July 31, 2013 · 0 Comments
By Bill Rea
A high-performing team can accomplish a lot, be it business success or climbing Mount Everest.
Scott Kress, president of Summit Group, addressed the recent Mayor’s Business Breakfast, hosted by Mayor Marolyn Morrison, describing his experiences as he climbed the tallest mountain in the world, and discussing how to apply that successful formula to other endeavours, including business.
Kress became the 51st Canadian to reach the top of Everest in May 2008, and he described the experience in his book Learning in Thin Air.
The summit of Everest is 8,848 metres above sea level, and Kress said the 8,000-metre level marks “the dead zone.” He explained that people spending too much time above that level (maximum of about five days) will die. He explained cells in the body regenerate every day, but they die faster at higher altitudes through lack of air. The body can’t regenerate them fast enough, and it begins to shut down after a time.
There are many who would like to give climbing Everest a try, provided they have plenty of time and money, and no other pressing obligations.
Offering some sobering statistics, Kress said climbing Everest carries with it about a 10 per cent chance of success, meaning most of those who make it to base camp don’t get to the summit. And there are dangers too, as he pointed out there had already been two deaths on the mountain this year. As well, he said about 80 per cent of those who die do so on their way down the mountain.
“Nothing fails like success,” he observed, commenting that people who achieve their goals might not know what to do next. “What gets you there won’t keep you there.”
Trying such a climb takes a toll on the body. Kress said one can burn 1,000 calories per hour the day the summit is reached, meaning the body needs a lot of fuel. He added that above 8,000 metres, one’s resting heart rate is about 125 beats per minute, and it goes up to about 180 during the actual climb. And the climber will be in that area for between 48 and 72 hours.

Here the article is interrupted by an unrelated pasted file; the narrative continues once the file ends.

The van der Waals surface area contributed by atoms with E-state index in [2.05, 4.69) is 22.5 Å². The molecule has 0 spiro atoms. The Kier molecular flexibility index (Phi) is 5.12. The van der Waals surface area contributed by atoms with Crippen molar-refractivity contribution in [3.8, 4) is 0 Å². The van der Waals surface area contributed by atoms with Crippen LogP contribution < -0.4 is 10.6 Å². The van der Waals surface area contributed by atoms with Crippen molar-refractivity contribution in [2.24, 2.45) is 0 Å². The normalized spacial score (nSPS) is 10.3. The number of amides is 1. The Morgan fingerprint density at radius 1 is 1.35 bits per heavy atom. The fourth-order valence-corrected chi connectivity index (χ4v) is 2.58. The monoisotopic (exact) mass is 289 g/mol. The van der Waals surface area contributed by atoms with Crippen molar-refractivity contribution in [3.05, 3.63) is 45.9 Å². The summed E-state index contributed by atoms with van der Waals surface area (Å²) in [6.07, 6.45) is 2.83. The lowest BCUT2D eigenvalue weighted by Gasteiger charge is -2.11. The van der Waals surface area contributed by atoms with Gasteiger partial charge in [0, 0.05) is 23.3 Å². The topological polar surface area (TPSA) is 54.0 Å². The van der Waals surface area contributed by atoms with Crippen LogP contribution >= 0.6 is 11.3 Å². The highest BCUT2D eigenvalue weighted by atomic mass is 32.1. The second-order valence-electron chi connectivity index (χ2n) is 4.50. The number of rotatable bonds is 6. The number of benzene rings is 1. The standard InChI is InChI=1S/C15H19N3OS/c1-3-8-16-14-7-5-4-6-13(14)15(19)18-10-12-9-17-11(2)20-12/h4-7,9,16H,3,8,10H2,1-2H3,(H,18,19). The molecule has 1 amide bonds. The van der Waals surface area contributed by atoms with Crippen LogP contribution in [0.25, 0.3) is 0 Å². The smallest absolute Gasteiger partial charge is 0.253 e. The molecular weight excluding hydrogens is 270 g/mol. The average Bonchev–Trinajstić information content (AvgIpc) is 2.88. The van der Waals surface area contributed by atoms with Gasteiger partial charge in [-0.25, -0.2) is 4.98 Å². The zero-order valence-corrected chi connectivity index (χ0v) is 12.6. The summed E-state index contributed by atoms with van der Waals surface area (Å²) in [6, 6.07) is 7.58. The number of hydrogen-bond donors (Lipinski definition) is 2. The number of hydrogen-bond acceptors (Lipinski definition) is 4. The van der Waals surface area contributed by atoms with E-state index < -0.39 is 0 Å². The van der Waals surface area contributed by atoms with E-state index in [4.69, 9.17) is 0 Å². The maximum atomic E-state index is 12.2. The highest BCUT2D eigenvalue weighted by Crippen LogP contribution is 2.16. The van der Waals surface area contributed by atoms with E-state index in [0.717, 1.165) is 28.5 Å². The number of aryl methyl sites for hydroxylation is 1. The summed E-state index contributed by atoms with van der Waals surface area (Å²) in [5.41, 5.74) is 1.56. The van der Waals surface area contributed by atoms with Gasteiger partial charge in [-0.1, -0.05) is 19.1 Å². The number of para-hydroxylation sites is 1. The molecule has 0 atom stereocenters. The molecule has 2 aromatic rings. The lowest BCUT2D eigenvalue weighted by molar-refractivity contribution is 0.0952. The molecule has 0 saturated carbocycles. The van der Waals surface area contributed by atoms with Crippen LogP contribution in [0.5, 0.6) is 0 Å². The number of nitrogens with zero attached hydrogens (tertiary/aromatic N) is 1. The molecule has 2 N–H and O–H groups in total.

Although the body needs fuel, the lack of oxygen at that height limits its ability to absorb food. The appetite is diminished too.
“There’s an easier way to lose weight,” he observed.
Preparation is important, he said, and that includes thinking about what kind of food to take up. Kress said he found the best food was fried spam. In those conditions, the body wants fat and salt, which is basically what spam is. He added it travels well in cans.
Kress said that for every 10 people who reach the summit, one dies. Some of them fall, are buried in avalanches, are victims of crevice collapses, etc.
He also pointed out that high-performance teams are more likely to succeed, while low-performance teams are liable to fail.
So Kress said he got together a team he knew and could trust. They included Angus Murray, with whom he had previously climbed Mount Logan, Alan Arnette, Allan Barrett and Ryan Waters, who was the leader.
The complications involved in climbing Everest also included some political issues. The mountain is on the border of Nepal and Tibet, and they decided to approach the summit from the Tibet side, meaning they would need the approval of the Chinese government, as well as have to work with the military.
When the team gathered in Kathmandu (the capital of Nepal), they learned their permit to enter Tibet had been cancelled. Kress pointed out the Beijing Olympics were just a couple of months away, and the summit of Everest was part of the route of the torch run. Since there was disagreement as to whether Beijing should have been hosting the games, Chinese officials were concerned there might be efforts to interfere with the relay.
Kress said they went to the government of Nepal and got permission to approach the mountain from there.